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Samuel Colt
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Samuel Colt

Samuel Colt (July 19, 1814 - January 20, 1862), born in Hartford, Connecticut, was the inventor of the revolver, and founder of the Colt Firearms company.

Colt's father owned a textile mill, where the young Colt learned the principals of machinery. His work in the mill led to being a shipping hand, which then led to the aspiration to go to sea. At the age of 15, Colt left Connecticut and signed on as a sailor bound for India. Common legend holds that it was while observing the operation of the ship's capstan that Colt conceived the idea of revolving pistol.

Colt received a European patent for his revolver in 1835, and an American patent in 1836. Along with his investors, he formed the "Patent Arms Manufacturing Company", which produced the first production model of Colt's revolver on March 5 of the same year. Due to slow acceptance of the revolutionary design, the Patent Arms company went into bankruptcy in 1842, and during the ensuing litigation that lasted through 1846 Samuel Colt produced no further pistols.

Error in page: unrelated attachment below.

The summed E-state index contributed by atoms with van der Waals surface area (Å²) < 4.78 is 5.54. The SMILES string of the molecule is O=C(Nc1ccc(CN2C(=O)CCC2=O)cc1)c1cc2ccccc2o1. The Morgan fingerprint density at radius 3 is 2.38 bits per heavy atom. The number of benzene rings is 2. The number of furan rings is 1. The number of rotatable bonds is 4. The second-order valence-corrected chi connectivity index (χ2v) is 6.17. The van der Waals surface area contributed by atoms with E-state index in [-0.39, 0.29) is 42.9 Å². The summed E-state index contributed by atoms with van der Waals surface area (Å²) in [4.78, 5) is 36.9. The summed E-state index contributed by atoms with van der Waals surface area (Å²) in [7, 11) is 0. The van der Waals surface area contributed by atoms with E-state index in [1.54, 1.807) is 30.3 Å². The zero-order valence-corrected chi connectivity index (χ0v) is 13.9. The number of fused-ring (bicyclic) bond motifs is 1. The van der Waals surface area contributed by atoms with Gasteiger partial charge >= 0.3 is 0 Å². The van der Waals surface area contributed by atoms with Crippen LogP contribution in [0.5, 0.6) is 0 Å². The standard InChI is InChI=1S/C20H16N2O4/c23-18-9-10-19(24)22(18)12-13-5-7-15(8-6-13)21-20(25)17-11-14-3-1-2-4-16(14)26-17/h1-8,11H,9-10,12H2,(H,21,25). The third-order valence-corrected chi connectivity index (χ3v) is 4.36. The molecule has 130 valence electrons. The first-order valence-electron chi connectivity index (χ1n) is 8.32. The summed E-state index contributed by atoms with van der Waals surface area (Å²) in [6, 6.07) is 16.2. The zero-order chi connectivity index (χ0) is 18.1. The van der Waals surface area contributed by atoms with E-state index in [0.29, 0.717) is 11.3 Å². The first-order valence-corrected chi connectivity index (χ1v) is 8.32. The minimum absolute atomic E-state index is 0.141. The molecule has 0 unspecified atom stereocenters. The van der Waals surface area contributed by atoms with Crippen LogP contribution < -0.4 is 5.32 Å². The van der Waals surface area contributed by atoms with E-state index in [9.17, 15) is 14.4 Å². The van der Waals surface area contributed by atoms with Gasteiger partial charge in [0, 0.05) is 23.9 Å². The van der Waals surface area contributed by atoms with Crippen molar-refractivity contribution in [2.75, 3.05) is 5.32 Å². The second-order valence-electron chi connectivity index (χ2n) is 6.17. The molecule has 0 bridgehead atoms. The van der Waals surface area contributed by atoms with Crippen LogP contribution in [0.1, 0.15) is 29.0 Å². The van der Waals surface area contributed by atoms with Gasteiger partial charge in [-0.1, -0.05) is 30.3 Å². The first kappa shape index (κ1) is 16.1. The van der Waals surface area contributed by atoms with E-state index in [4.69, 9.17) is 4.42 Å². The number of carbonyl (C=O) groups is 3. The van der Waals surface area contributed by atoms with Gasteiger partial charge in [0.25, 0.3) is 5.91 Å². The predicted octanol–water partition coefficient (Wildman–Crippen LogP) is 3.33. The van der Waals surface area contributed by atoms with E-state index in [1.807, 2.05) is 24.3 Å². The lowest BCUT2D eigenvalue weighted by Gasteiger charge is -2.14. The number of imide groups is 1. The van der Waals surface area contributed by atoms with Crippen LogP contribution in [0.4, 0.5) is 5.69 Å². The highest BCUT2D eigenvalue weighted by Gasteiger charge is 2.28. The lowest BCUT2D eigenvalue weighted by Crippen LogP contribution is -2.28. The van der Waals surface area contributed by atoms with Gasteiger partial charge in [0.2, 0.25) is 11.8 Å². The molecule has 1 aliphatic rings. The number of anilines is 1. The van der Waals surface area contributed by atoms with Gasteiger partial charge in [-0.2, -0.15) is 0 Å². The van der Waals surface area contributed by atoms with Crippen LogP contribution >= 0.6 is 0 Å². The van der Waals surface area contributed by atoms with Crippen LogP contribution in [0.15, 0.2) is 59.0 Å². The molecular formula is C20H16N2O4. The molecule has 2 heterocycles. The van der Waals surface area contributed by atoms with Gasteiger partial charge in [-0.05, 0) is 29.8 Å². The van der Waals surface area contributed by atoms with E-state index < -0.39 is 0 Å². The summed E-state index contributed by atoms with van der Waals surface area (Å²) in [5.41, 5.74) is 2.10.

With his patent rights resecured, Colt began making firearms again in 1847 at the factory of Eli Whitney, and established his factory in Connecticut in 1848, where the Colt Firearms company remains to this day. Colt's new factory was based upon the American system of manufacturing he observed at Whitney's plant, but Colt advanced this system to create what would be recognized as the first industialized firearm factory in the world.

Besides firearms, other roles Colt played in the development of technology included the first remotely detonated explosive, the first underwater telegraph cable, and the popularization of nitrous oxide as an anesthesia.

A popular saying regarding Colt and his firearms during the Nineteenth century was '\'"God made all Men, Samuel Colt made them equal."''